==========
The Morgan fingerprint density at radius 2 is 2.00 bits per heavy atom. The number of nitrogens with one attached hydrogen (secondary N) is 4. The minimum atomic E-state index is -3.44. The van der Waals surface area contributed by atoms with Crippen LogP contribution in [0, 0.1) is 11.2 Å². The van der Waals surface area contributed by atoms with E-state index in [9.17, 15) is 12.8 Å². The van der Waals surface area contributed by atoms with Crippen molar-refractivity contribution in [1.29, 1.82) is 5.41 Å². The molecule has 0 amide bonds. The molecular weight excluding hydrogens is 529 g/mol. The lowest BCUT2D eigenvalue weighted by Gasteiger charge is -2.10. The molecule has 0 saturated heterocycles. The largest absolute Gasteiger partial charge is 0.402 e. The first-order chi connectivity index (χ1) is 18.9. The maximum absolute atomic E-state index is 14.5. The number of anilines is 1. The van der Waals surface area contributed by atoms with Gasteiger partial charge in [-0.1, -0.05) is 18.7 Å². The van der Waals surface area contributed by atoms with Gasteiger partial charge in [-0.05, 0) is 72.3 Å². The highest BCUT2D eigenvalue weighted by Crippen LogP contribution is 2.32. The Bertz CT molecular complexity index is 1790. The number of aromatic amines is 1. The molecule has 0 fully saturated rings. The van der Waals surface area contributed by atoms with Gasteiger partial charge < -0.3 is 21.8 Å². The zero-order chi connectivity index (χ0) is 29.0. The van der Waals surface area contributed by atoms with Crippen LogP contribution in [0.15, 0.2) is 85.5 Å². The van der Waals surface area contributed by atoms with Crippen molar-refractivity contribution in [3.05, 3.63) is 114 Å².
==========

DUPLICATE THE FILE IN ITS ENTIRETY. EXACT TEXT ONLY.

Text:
The Morgan fingerprint density at radius 2 is 2.00 bits per heavy atom. The number of nitrogens with one attached hydrogen (secondary N) is 4. The minimum atomic E-state index is -3.44. The van der Waals surface area contributed by atoms with Crippen LogP contribution in [0, 0.1) is 11.2 Å². The van der Waals surface area contributed by atoms with E-state index in [9.17, 15) is 12.8 Å². The van der Waals surface area contributed by atoms with Crippen molar-refractivity contribution in [1.29, 1.82) is 5.41 Å². The molecule has 0 amide bonds. The molecular weight excluding hydrogens is 529 g/mol. The lowest BCUT2D eigenvalue weighted by Gasteiger charge is -2.10. The molecule has 0 saturated heterocycles. The largest absolute Gasteiger partial charge is 0.402 e. The first-order chi connectivity index (χ1) is 18.9. The maximum absolute atomic E-state index is 14.5. The number of anilines is 1. The van der Waals surface area contributed by atoms with Gasteiger partial charge in [-0.1, -0.05) is 18.7 Å². The van der Waals surface area contributed by atoms with Gasteiger partial charge in [-0.05, 0) is 72.3 Å². The highest BCUT2D eigenvalue weighted by Crippen LogP contribution is 2.32. The Bertz CT molecular complexity index is 1790. The number of aromatic amines is 1. The molecule has 0 fully saturated rings. The van der Waals surface area contributed by atoms with Gasteiger partial charge < -0.3 is 21.8 Å². The zero-order chi connectivity index (χ0) is 29.0. The van der Waals surface area contributed by atoms with Crippen LogP contribution in [0.15, 0.2) is 85.5 Å². The van der Waals surface area contributed by atoms with Crippen molar-refractivity contribution in [3.05, 3.63) is 114 Å².